"You are drinking."

Translation:Ni dricker.

January 14, 2015

67 Comments
This discussion is locked.


https://www.duolingo.com/profile/Greg4xTrader

Guys a help please..Du = you Ni = you also ?Where you put the correct one ..Ty vm..


https://www.duolingo.com/profile/Greg4xTrader

To answer my own question I found out that Ni = you to plural..I hope i am right


https://www.duolingo.com/profile/Zmrzlina

You're right, that's the difference. Strangely, English doesn't make that distinction.


https://www.duolingo.com/profile/CaseyBoutte

Actually, the English word "thou" used to be the equivalent to the Swedish word "Du", but it has dropped out of use and "you" has taken on both meanings.


https://www.duolingo.com/profile/Arnauti

Fun fact: when we created this course, we had 'thou' as a hint in order to try to help learners understand what du means. But we had to remove it since there were too many English native speakers who had no idea what 'thou' was.


https://www.duolingo.com/profile/CaseyBoutte

Wow that's a surprising revelation! It's so interesting how languages evolve over time and words completely drop out of usage, and new ones are formed or even borrowed from other languages. Thanks for sharing!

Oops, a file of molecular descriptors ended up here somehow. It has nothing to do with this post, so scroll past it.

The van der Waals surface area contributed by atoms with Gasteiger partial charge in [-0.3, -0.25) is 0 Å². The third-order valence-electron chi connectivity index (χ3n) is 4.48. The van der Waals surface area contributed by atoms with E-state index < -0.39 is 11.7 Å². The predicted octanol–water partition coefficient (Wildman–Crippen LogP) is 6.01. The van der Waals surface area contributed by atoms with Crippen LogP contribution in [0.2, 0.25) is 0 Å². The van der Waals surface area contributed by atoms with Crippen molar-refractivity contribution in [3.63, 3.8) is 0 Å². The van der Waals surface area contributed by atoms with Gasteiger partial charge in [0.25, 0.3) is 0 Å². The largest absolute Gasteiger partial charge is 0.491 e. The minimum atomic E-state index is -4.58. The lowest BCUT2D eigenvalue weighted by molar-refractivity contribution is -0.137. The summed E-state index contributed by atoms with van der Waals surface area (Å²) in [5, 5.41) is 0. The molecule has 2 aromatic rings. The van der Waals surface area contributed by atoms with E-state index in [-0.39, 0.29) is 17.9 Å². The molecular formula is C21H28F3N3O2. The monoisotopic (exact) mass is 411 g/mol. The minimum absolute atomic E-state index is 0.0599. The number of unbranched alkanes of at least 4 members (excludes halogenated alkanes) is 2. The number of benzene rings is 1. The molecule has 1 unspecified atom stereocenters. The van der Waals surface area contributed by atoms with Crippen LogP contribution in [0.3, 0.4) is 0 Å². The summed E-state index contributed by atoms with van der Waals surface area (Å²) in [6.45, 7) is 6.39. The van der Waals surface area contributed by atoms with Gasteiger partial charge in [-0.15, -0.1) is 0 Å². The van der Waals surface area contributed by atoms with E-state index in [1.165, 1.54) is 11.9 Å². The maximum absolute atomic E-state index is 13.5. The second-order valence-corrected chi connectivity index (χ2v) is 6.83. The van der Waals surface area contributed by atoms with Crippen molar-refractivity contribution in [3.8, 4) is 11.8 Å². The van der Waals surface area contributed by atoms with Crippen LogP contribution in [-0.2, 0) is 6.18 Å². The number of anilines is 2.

https://www.duolingo.com/profile/Skorpion518754

Let them read more Shakespeare! Then they'll know what 'thou' means.


https://www.duolingo.com/profile/OwainLlyfr

The native English speakers ought to read more Eddings... "Why weepest thou, boy?" :-)


https://www.duolingo.com/profile/SarshMcGding

That's too bad, I literally use thou semi-regularly in my casual speech. Thee and thou have never been out of my vocabulary!


https://www.duolingo.com/profile/GlennaJo

Except in many southern US states where "you all", or more commonly, "y'all" is the vernacular plural you. Some people in certain cities use variations on "yous guys" as well. Far from standard English, but useful.


https://www.duolingo.com/profile/Zach1337

Can this be used to mean you are drinking as in you are drinking alcohol? Or does Swedish not use dricker that way?


https://www.duolingo.com/profile/Arnauti

Yes, we use it like that.


https://www.duolingo.com/profile/Nemorrian

Is there a way of knowing when to use "är" for "are" and when not to?


https://www.duolingo.com/profile/Anrui
Mod
  • 17

There is no Swedish counterpart to the English "am/is/are -ing" i.e. the present continuous.

Therefore both "You are drinking" and "You drink" would be translated as "Du/Ni dricker".

So if you see this construction you can be sure that you shouldn't translate "are" with "är".


https://www.duolingo.com/profile/seacruizer

Could someone explain how Du and Ni are used differently in Swedish? I'm having trouble making a distinction between the two.


https://www.duolingo.com/profile/Nina361652

I think that Du is singular and Ni is plural, thou not sure.


https://www.duolingo.com/profile/JayAugust99